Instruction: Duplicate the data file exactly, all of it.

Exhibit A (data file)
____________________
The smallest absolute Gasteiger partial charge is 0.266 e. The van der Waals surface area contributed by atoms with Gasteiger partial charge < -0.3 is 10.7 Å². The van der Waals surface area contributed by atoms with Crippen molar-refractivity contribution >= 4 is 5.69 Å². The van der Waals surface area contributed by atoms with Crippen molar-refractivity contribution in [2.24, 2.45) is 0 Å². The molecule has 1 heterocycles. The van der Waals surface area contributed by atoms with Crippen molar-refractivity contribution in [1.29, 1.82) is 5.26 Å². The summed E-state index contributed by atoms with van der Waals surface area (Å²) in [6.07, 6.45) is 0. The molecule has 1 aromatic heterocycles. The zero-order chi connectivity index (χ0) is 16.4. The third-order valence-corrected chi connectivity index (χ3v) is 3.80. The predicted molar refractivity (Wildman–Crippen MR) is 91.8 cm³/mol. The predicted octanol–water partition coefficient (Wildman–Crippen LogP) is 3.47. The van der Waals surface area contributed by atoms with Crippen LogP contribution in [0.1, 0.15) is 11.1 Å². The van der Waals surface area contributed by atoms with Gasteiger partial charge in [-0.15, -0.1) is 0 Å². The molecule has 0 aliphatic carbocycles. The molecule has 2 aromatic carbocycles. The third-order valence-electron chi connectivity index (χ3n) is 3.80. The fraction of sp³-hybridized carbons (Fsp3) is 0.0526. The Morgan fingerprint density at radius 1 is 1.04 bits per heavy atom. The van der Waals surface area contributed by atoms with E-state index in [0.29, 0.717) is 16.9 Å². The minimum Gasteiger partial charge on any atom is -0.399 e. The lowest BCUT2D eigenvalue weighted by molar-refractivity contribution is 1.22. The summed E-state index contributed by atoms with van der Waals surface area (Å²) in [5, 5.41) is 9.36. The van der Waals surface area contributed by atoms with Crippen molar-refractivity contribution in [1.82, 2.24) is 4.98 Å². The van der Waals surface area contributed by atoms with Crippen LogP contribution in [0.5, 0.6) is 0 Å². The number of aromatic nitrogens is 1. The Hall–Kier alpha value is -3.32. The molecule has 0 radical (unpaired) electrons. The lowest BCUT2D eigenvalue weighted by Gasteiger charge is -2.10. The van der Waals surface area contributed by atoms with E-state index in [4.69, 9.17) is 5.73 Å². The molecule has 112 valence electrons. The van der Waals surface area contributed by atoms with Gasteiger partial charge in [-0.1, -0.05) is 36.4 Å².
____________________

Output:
The smallest absolute Gasteiger partial charge is 0.266 e. The van der Waals surface area contributed by atoms with Gasteiger partial charge < -0.3 is 10.7 Å². The van der Waals surface area contributed by atoms with Crippen molar-refractivity contribution >= 4 is 5.69 Å². The van der Waals surface area contributed by atoms with Crippen molar-refractivity contribution in [2.24, 2.45) is 0 Å². The molecule has 1 heterocycles. The van der Waals surface area contributed by atoms with Crippen molar-refractivity contribution in [1.29, 1.82) is 5.26 Å². The summed E-state index contributed by atoms with van der Waals surface area (Å²) in [6.07, 6.45) is 0. The molecule has 1 aromatic heterocycles. The zero-order chi connectivity index (χ0) is 16.4. The third-order valence-corrected chi connectivity index (χ3v) is 3.80. The predicted molar refractivity (Wildman–Crippen MR) is 91.8 cm³/mol. The predicted octanol–water partition coefficient (Wildman–Crippen LogP) is 3.47. The van der Waals surface area contributed by atoms with Crippen LogP contribution in [0.1, 0.15) is 11.1 Å². The van der Waals surface area contributed by atoms with Gasteiger partial charge in [-0.15, -0.1) is 0 Å². The molecule has 0 aliphatic carbocycles. The molecule has 2 aromatic carbocycles. The third-order valence-electron chi connectivity index (χ3n) is 3.80. The fraction of sp³-hybridized carbons (Fsp3) is 0.0526. The Morgan fingerprint density at radius 1 is 1.04 bits per heavy atom. The van der Waals surface area contributed by atoms with E-state index in [0.29, 0.717) is 16.9 Å². The minimum Gasteiger partial charge on any atom is -0.399 e. The lowest BCUT2D eigenvalue weighted by molar-refractivity contribution is 1.22. The summed E-state index contributed by atoms with van der Waals surface area (Å²) in [5, 5.41) is 9.36. The van der Waals surface area contributed by atoms with Crippen molar-refractivity contribution in [1.82, 2.24) is 4.98 Å². The van der Waals surface area contributed by atoms with Crippen LogP contribution in [0.5, 0.6) is 0 Å². The number of aromatic nitrogens is 1. The Hall–Kier alpha value is -3.32. The molecule has 0 radical (unpaired) electrons. The lowest BCUT2D eigenvalue weighted by Gasteiger charge is -2.10. The van der Waals surface area contributed by atoms with E-state index in [4.69, 9.17) is 5.73 Å². The molecule has 112 valence electrons. The van der Waals surface area contributed by atoms with Gasteiger partial charge in [-0.1, -0.05) is 36.4 Å².